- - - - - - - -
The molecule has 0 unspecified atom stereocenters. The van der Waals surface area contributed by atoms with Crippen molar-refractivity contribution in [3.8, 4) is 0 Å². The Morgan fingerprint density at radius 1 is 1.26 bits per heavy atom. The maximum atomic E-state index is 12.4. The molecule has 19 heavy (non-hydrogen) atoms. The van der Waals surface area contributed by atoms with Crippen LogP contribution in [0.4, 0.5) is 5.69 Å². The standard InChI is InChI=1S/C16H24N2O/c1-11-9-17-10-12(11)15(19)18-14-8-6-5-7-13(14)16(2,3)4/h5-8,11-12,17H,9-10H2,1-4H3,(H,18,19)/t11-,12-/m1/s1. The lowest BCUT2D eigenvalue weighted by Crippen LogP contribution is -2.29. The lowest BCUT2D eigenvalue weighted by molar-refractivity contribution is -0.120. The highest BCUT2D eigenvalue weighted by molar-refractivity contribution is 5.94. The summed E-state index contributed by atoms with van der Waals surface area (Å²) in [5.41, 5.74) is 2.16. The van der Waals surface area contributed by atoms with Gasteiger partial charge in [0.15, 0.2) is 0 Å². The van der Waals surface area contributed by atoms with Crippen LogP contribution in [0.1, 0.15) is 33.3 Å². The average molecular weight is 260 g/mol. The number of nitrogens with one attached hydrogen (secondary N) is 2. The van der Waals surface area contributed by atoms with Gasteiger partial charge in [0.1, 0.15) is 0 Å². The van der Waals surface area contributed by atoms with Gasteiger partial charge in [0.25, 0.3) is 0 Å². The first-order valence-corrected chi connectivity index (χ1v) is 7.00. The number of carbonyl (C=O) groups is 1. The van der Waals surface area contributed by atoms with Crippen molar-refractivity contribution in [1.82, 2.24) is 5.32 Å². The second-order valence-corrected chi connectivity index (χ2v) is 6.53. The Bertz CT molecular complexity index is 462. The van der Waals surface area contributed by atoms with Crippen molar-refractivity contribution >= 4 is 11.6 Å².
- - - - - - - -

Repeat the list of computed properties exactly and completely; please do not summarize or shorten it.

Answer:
The molecule has 0 unspecified atom stereocenters. The van der Waals surface area contributed by atoms with Crippen molar-refractivity contribution in [3.8, 4) is 0 Å². The Morgan fingerprint density at radius 1 is 1.26 bits per heavy atom. The maximum atomic E-state index is 12.4. The molecule has 19 heavy (non-hydrogen) atoms. The van der Waals surface area contributed by atoms with Crippen LogP contribution in [0.4, 0.5) is 5.69 Å². The standard InChI is InChI=1S/C16H24N2O/c1-11-9-17-10-12(11)15(19)18-14-8-6-5-7-13(14)16(2,3)4/h5-8,11-12,17H,9-10H2,1-4H3,(H,18,19)/t11-,12-/m1/s1. The lowest BCUT2D eigenvalue weighted by Crippen LogP contribution is -2.29. The lowest BCUT2D eigenvalue weighted by molar-refractivity contribution is -0.120. The highest BCUT2D eigenvalue weighted by molar-refractivity contribution is 5.94. The summed E-state index contributed by atoms with van der Waals surface area (Å²) in [5.41, 5.74) is 2.16. The van der Waals surface area contributed by atoms with Gasteiger partial charge in [0.15, 0.2) is 0 Å². The van der Waals surface area contributed by atoms with Crippen LogP contribution in [0.1, 0.15) is 33.3 Å². The average molecular weight is 260 g/mol. The number of nitrogens with one attached hydrogen (secondary N) is 2. The van der Waals surface area contributed by atoms with Gasteiger partial charge in [0.1, 0.15) is 0 Å². The van der Waals surface area contributed by atoms with Gasteiger partial charge in [0.25, 0.3) is 0 Å². The first-order valence-corrected chi connectivity index (χ1v) is 7.00. The number of carbonyl (C=O) groups is 1. The van der Waals surface area contributed by atoms with Crippen molar-refractivity contribution in [1.82, 2.24) is 5.32 Å². The second-order valence-corrected chi connectivity index (χ2v) is 6.53. The Bertz CT molecular complexity index is 462. The van der Waals surface area contributed by atoms with Crippen molar-refractivity contribution >= 4 is 11.6 Å².